R. Kelly case poses challenge: Separating artist from anthem
DETROIT (AP) — The dilemma of separating the sides of R. Kelly, who faces 10 counts of aggravated sexual abuse, now confronts millions who listen to or perform his music.
It’s perhaps most acute when it comes to “I Believe I Can Fly.” The Grammy-winning ballad released in 1996 has made its way into movies and been performed in countless reality shows, church services, as well as school concerts and graduation ceremonies. Children are even singing it bilingually.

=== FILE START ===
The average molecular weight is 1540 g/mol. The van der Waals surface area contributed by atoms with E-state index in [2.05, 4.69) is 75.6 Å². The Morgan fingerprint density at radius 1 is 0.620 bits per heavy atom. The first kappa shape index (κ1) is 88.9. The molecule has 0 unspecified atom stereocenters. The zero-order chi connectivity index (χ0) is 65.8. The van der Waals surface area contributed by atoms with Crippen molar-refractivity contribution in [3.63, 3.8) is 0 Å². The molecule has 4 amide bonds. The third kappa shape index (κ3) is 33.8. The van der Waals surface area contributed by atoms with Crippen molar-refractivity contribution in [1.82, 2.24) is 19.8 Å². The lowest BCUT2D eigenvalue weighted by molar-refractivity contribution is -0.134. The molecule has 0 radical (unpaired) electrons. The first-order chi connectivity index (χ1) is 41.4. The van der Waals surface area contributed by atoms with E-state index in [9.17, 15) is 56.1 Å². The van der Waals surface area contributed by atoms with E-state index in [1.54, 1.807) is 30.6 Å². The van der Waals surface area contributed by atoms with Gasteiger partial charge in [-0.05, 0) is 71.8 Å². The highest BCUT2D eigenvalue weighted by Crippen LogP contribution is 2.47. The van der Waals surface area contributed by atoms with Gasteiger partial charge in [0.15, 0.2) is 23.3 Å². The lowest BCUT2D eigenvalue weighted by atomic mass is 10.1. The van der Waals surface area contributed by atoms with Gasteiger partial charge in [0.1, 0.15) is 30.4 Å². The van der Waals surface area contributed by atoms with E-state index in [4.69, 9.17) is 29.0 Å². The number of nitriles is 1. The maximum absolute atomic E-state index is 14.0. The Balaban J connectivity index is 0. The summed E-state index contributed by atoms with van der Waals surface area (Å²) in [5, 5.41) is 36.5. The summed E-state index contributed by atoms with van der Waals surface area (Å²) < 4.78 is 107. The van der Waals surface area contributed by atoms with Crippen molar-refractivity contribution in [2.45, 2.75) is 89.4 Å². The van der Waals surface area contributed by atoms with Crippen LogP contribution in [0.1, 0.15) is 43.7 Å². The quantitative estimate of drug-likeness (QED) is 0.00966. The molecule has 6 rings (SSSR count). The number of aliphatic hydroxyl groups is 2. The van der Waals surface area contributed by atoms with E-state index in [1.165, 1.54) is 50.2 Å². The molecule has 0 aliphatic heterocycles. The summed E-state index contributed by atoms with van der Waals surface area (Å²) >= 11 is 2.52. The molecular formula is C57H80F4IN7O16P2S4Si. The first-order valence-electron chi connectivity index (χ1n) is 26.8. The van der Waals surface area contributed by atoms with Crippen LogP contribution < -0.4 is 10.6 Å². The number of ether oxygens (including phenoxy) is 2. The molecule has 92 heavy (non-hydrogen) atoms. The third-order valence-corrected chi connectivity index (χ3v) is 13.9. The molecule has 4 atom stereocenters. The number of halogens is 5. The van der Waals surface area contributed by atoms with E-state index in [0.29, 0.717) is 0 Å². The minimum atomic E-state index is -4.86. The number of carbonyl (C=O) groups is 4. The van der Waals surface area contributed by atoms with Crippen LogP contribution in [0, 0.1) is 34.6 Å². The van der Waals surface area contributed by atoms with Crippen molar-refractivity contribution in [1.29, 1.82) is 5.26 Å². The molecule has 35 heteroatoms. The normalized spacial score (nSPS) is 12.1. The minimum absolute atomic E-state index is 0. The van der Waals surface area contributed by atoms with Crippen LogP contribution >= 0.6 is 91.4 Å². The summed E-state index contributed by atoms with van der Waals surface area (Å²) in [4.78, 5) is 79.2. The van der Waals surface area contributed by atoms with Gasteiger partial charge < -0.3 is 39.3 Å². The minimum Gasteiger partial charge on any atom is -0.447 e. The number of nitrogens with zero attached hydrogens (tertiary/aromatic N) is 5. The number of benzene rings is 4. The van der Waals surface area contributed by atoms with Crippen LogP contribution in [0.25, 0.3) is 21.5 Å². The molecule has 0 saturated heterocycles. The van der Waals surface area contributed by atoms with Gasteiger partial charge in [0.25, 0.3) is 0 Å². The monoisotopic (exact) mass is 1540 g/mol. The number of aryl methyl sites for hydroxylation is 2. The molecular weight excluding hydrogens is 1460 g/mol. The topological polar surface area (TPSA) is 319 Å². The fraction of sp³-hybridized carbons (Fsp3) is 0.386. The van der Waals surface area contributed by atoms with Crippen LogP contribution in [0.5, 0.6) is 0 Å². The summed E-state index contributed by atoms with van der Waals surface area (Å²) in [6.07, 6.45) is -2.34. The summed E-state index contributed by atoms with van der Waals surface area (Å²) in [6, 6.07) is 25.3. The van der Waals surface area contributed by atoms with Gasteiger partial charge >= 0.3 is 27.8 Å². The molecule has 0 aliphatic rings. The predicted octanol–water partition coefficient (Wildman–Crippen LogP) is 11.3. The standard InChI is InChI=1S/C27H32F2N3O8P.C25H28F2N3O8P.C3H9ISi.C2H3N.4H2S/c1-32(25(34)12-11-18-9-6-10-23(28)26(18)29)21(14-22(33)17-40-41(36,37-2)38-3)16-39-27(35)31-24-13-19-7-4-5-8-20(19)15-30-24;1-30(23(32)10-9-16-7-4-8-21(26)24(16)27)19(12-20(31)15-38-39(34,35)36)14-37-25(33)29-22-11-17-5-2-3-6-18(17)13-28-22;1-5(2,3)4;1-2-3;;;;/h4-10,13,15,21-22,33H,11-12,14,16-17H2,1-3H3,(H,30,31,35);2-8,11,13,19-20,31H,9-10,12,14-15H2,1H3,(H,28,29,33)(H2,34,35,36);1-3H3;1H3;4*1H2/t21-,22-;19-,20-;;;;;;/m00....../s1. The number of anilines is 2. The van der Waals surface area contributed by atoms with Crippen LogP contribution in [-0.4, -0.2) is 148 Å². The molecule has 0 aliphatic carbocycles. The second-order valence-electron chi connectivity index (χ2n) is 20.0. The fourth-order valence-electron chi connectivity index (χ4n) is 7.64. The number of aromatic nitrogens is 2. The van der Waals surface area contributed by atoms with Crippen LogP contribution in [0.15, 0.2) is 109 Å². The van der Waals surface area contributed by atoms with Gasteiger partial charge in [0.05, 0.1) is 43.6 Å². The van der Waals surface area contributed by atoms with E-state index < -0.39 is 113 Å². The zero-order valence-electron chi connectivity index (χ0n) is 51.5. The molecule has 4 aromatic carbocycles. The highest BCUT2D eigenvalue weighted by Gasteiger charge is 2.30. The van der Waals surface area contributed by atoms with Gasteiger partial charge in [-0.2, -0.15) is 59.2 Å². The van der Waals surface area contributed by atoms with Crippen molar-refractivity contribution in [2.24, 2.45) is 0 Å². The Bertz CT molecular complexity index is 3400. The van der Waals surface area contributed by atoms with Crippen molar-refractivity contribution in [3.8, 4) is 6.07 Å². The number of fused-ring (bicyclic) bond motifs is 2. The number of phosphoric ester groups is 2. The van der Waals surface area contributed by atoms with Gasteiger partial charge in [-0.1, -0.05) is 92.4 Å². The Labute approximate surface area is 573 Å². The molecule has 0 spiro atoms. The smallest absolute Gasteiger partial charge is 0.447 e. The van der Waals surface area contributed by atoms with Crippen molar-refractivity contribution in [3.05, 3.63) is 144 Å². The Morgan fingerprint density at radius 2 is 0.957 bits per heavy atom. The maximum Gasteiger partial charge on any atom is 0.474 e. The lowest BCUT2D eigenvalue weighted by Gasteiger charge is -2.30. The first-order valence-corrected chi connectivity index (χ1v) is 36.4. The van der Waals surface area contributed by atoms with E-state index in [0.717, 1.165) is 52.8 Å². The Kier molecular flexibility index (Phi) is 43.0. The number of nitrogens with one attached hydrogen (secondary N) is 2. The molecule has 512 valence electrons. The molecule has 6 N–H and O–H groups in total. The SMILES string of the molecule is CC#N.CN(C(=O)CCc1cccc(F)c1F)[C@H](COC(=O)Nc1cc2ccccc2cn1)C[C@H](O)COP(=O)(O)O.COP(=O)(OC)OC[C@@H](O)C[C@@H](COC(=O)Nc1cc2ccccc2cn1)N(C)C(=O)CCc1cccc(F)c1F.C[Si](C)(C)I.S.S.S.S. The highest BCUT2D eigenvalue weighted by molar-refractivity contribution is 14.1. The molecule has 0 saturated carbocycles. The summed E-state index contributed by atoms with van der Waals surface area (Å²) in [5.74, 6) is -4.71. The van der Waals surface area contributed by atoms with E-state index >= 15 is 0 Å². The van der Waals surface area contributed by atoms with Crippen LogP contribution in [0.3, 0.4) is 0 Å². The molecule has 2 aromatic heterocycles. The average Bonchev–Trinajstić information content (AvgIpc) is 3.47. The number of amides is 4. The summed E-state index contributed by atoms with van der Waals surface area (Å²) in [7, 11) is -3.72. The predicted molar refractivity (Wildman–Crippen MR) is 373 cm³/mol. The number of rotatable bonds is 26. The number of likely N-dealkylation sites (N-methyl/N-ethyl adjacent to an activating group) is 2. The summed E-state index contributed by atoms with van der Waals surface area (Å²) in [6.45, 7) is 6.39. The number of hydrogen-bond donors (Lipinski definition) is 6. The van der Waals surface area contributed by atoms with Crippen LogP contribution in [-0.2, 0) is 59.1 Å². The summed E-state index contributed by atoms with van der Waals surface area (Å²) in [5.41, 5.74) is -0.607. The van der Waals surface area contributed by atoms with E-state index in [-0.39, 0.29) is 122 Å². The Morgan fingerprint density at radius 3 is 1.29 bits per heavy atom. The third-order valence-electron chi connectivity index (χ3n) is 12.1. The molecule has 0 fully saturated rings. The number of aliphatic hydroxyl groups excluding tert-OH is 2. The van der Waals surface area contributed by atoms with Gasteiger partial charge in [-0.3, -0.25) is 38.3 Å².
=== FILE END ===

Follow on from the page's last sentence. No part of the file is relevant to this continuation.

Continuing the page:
Motown Records alum Paul Riser Sr. wrote the orchestral parts for Kelly’s hit song and directed the backing musicians in Detroit in the mid-1990s. He says he’s troubled by the allegations and believes the victims, but the song’s inspirational message has a life beyond its creator.
Kelly has denied wrongdoing and pleaded not guilty.